Fast-forward a few years and we have similar incidents between Michael Schumacher on one end, and Damon Hill and Jacques Villeneuve on the other. During the 1994 season title hunt, both Damon Hill, driving for Williams, and Michael Schumacher in the Benetton were title-candidates. At the season finale in Adelaide, Australia, the German driver was in the lead with just a single point over Damon Hill. Both men took off at the start and left pole position man Nigel Mansell in the second Williams behind.
Hill shadowed Schumacher for the first half of the race until the German driver made a rare error and opened the door. Damon Hill immediately took the opportunity and tried to pass Schumacher on the inside in one of the slower 90-degree corners the Aussie track is known for. Schumacher turned in regardless, and hit his rival, ended up almost flipping his Benetton and crashing out in the process. Damon Hill could venture on but his car seemed too badly damaged and he also had to give up. The crash was labelled as a racing incident and thus Michael Schumacher had his first-ever title in yet another very tumultuous and sadly tragic season (both Ayrton Senna and Ronald Ratzenberger had fatal crashes during the 1994 San Marino Grand Prix weekend at the Imola track). Some drivers and insiders claim that Schumacher’s move was a deliberate one, to take out his rival or at least not let him past in the most aggressive way possible. Since he wasn’t penalised for it, it isn’t technically cheating but still a remarkable incident.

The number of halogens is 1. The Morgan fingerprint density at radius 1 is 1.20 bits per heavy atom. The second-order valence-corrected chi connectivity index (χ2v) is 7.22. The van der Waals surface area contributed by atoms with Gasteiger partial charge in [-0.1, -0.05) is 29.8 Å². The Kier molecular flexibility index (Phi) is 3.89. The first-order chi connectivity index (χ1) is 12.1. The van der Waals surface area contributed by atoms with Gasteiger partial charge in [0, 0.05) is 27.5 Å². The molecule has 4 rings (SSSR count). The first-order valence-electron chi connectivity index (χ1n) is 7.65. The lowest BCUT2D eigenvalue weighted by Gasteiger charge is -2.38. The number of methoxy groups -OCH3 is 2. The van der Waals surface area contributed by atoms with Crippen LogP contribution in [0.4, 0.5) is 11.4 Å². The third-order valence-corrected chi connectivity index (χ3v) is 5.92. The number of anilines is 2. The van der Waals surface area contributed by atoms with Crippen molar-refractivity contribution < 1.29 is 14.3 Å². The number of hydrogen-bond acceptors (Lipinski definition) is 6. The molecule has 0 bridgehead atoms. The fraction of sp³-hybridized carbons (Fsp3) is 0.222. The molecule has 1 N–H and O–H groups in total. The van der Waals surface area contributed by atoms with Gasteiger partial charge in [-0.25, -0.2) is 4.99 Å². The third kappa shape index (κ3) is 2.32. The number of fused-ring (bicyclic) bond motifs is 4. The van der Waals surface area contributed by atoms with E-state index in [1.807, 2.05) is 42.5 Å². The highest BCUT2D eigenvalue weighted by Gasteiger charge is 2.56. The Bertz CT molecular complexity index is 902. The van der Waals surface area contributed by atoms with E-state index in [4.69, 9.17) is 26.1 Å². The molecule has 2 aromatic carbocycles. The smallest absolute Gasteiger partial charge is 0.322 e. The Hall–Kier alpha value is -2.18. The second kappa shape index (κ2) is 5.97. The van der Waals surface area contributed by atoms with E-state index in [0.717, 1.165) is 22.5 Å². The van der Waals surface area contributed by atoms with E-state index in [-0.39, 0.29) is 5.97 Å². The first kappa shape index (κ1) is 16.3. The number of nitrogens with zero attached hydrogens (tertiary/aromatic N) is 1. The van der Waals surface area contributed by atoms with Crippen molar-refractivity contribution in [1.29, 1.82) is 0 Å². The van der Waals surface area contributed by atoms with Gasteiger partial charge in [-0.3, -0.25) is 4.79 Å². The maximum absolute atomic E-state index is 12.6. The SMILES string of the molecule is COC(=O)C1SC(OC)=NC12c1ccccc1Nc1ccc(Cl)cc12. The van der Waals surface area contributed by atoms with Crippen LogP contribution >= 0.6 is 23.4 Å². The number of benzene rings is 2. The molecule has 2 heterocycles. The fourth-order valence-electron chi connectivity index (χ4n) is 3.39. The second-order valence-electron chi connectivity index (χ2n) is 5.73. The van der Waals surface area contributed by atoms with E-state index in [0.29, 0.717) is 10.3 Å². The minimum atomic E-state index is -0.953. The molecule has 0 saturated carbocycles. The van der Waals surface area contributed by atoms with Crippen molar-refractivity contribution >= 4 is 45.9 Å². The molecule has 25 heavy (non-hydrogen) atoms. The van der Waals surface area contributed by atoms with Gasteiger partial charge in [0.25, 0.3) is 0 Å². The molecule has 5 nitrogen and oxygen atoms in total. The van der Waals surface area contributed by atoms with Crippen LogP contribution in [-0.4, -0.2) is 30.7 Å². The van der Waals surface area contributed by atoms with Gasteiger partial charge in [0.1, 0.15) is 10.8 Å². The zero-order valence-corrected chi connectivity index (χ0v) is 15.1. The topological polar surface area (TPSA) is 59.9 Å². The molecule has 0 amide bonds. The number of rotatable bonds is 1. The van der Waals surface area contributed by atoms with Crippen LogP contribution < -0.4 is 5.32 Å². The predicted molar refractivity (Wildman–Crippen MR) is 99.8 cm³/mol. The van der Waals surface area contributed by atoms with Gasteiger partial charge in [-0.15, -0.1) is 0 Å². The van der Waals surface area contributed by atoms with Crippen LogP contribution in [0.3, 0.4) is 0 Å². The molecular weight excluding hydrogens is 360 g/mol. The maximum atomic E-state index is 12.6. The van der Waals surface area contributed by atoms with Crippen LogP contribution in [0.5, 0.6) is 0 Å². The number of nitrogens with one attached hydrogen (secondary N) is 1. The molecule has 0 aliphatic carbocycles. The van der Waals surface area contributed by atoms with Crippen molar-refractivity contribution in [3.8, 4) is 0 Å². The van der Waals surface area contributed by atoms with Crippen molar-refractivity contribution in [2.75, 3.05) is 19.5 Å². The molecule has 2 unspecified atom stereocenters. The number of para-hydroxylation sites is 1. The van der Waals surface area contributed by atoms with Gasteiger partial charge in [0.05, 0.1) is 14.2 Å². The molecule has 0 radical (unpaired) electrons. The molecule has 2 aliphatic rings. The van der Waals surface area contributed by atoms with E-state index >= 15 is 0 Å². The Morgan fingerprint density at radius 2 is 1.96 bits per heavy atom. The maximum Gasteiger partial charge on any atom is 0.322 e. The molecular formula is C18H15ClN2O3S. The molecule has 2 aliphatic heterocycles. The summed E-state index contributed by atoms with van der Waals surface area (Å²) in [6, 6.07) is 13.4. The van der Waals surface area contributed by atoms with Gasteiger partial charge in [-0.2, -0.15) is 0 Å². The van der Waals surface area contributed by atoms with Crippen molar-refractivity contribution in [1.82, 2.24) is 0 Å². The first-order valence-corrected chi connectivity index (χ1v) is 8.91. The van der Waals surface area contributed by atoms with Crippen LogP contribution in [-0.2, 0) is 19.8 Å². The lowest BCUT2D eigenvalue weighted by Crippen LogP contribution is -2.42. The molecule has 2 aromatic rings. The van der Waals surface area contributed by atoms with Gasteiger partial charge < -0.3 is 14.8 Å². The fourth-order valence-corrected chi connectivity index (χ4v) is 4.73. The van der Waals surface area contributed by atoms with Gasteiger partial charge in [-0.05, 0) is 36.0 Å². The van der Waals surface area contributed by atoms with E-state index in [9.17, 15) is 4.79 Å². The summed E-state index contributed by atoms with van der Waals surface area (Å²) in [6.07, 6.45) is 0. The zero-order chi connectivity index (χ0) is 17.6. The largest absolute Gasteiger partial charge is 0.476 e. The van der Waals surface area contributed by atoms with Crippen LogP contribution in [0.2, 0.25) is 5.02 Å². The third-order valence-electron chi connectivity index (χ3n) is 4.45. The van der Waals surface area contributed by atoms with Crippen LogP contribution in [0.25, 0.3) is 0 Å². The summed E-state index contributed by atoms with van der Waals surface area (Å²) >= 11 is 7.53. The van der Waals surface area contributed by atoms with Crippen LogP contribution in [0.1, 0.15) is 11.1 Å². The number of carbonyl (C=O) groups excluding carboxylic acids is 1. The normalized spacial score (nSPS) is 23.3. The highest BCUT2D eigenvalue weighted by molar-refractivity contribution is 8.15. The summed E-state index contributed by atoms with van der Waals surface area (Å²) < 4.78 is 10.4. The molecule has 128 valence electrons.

To make Schumacher’s case a little worse, and I am by no means chastising him for his actions as the man is truly an F1 legend, he pulled the same trick on another championship rival three years later. This time around, the tables were turned and Schumacher was the trailing man behind Villeneuve in the championship standings. The title was up for grabs by both men in the final Grand Prix of the year, at Jerez (Spain). Leading Villeneuve for most of the race, Schumacher seemed in control. Three quarters into the race he began to struggle and Villeneuve was ready to pounce. Prior to the race, the Williams team, including Villeneuve himself, reminded everyone about the clash at the 1994 season finale in a not so subtle way. When Villeneuve finally found a gap and sent his Williams to the inside of Schumacher’s Ferrari, disaster struck yet again, as the German turned into Villeneuve, damaging both cars. Schumacher ended up in the gravel and was out. Villeneuve limped on with a damaged car but was able to finish the race, yielding to the McLaren boys and crossing the line in third place, enough to win the championship.
Formula 1 – Crashing on purpose, Renault’s “master” plan